Gov. Dannel P. Malloy joined officials at Comcast on Friday afternoon to celebrate the company’s announcement that it intends to hire 100 new customer service reps in a boost for private-sector employment in the state.

“I wanted to thank Comcast for their demonstration of faith in Connecticut as a great place to do business. Raising their employment from 1,500 to 1,600 is a substantial thing in this economy and I understand it and respect it,“ Malloy told Comcast employees at the cable-television company‘s Enfield offices. “This is an important down payment, something I wanted to be here to celebrate.”

The announcement of a June 27 job fair for the 100 new jobs comes the same day the Department of Labor released its May employment numbers showing unemployment at a stubborn 9.1 percent.

But despite an unchanged unemployment forecast, Malloy said the outlook isn’t all gloomy.

“If you examine our employment numbers in Connecticut, this past month, what you might notice is the private sector grew jobs. The public sector, municipal government, state government, and the two tribal casinos reduced employment,“ Malloy said. “So I actually saw some good things in those statistics.”

Despite month-to-month gains, due mostly to the influx of temporary census jobs, the public sector has seen year-to-year job losses since the start of the recession.

If the private sector can begin to produce jobs and if the state can prevent public sector employees from being laid off, then that would be a good thing for our economy, he said.

“But some things are beyond our control,” Malloy added.

The 45,000 state employees are currently voting on whether to accept or reject a tentative $1.6 billion labor agreement and depending on the outcome it could influence public sector employment in the future. Malloy has said that if the agreement is rejected he’ll have no choice but to lay off 7,500 employees.

Asked what he thinks about the results of the votes to date, Malloy said he doesn’t run these elections and believes he’s done everything he can to avoid having to lay people off.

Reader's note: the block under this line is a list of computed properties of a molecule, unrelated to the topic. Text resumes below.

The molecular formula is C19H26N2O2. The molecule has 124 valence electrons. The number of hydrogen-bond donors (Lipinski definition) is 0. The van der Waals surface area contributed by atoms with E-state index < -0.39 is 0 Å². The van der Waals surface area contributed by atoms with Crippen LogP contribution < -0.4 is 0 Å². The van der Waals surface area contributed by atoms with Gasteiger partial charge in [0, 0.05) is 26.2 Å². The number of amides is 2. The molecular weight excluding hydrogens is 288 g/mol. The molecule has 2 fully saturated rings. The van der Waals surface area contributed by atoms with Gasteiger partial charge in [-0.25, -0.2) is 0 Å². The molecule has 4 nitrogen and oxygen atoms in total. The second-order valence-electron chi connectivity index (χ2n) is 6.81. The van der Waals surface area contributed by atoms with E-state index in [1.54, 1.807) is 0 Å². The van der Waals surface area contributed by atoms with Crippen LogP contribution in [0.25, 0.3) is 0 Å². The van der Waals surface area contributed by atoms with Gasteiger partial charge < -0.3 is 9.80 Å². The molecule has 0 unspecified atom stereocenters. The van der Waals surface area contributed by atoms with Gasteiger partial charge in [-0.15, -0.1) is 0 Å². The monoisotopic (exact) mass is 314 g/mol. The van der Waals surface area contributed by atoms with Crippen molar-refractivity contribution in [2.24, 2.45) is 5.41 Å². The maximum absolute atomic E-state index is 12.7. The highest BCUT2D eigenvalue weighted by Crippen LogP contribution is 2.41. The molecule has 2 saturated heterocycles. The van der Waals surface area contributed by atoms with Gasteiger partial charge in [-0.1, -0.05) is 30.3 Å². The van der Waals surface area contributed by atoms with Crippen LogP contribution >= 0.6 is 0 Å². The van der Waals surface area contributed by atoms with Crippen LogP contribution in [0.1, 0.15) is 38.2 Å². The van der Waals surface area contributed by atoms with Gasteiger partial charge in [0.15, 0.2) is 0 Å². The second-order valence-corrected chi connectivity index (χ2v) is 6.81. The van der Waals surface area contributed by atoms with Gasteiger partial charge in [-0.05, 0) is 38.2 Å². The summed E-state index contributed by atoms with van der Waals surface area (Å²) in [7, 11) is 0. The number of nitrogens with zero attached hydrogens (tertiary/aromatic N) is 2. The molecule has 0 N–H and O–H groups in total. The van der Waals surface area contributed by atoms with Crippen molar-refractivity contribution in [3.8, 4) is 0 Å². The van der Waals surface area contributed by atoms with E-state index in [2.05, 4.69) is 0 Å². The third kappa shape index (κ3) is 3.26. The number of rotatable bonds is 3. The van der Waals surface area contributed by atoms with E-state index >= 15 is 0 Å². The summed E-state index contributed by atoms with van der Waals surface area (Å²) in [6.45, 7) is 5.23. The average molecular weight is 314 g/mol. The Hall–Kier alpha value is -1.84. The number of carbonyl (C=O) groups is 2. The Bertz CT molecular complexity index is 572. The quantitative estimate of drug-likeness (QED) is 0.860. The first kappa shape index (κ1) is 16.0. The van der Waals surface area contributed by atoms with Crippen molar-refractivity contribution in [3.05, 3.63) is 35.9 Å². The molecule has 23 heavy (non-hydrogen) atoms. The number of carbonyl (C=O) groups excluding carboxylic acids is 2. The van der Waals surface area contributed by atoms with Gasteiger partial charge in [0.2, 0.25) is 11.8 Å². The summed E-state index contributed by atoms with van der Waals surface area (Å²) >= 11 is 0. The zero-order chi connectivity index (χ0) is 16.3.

“It’s been clear since Feb. 16 that we’ve needed the cooperation of our employee base,” Malloy said. “We certainly have that amongst the leadership. The membership now has to make a decision. My path is very clear.”

He said he’s watched for weeks the “information and misinformation,” fly around the Internet, but it’s not his job to sell the concession package to the unions. He said his job was to sit down with union leadership and chart a course for a sustainable relationship.

“I’m not one of these guys who stands around and gets encouraged or discouraged,” Malloy said dismissively of the mixed reports of the vote tallies.

Future Job Growth and the State Budget

“I think Connecticut has a strong future, but we’re going to have to sustain our efforts over a long period of time and have long term goals,” Malloy told Comcast employees.

Malloy mentioned the omnibus energy bill and his first five job initiative as the beginning of his economic development strategy that was passed by the General Assembly during his first legislative session as governor. Over the summer, Malloy will continue to visit businesses and talk about what he can do to improve the climate for jobs in the state.

Those visits and ongoing dialogue are part of a prelude to a special session the General Assembly will hold in the fall on jobs.

Critics say Malloy’s budget, which includes the highest tax increase in state history, did nothing to help Connecticut’s image as a “business unfriendly” state.

Sen. John Kissel, R-Enfield, who held a “Senator on You Sidewalk” event outside a Shop Rite on Thursday, said he heard from constituents who are struggling with the tax increases the governor proposed and the Democrat-controlled General Assembly adopted, mostly over Republican opposition.

He said there really isn’t any anger directed at the governor or the legislature, but “it’s more about how are they going to make ends meet.” He said there were just general questions about how come there weren’t more spending reductions and why there was such a big tax increase.